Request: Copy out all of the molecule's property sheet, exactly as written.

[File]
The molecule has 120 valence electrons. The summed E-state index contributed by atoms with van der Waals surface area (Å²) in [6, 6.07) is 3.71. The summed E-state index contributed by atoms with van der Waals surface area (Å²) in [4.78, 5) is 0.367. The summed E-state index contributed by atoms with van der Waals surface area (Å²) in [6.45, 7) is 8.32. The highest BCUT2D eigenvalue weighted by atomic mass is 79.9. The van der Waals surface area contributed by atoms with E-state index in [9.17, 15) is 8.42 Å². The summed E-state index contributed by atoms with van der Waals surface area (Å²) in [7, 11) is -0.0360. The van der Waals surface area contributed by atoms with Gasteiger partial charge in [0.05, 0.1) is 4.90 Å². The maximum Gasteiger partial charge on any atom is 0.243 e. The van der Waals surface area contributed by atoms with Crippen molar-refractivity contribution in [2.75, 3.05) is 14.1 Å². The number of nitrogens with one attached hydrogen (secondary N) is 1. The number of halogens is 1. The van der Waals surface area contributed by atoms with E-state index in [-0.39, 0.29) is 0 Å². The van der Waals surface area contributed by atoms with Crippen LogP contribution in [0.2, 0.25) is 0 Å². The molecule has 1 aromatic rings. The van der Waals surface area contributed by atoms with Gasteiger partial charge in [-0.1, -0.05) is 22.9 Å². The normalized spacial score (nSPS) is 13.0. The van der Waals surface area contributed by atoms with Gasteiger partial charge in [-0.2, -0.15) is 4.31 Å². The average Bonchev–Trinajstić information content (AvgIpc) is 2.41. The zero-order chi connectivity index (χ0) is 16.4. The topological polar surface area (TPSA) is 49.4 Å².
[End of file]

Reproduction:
The molecule has 120 valence electrons. The summed E-state index contributed by atoms with van der Waals surface area (Å²) in [6, 6.07) is 3.71. The summed E-state index contributed by atoms with van der Waals surface area (Å²) in [4.78, 5) is 0.367. The summed E-state index contributed by atoms with van der Waals surface area (Å²) in [6.45, 7) is 8.32. The highest BCUT2D eigenvalue weighted by atomic mass is 79.9. The van der Waals surface area contributed by atoms with E-state index in [9.17, 15) is 8.42 Å². The summed E-state index contributed by atoms with van der Waals surface area (Å²) in [7, 11) is -0.0360. The van der Waals surface area contributed by atoms with Gasteiger partial charge in [0.05, 0.1) is 4.90 Å². The maximum Gasteiger partial charge on any atom is 0.243 e. The van der Waals surface area contributed by atoms with Crippen molar-refractivity contribution in [2.75, 3.05) is 14.1 Å². The number of nitrogens with one attached hydrogen (secondary N) is 1. The number of halogens is 1. The van der Waals surface area contributed by atoms with E-state index in [-0.39, 0.29) is 0 Å². The van der Waals surface area contributed by atoms with Crippen LogP contribution in [0.2, 0.25) is 0 Å². The molecule has 1 aromatic rings. The van der Waals surface area contributed by atoms with Gasteiger partial charge in [-0.1, -0.05) is 22.9 Å². The normalized spacial score (nSPS) is 13.0. The van der Waals surface area contributed by atoms with Gasteiger partial charge in [-0.2, -0.15) is 4.31 Å². The average Bonchev–Trinajstić information content (AvgIpc) is 2.41. The zero-order chi connectivity index (χ0) is 16.4. The topological polar surface area (TPSA) is 49.4 Å².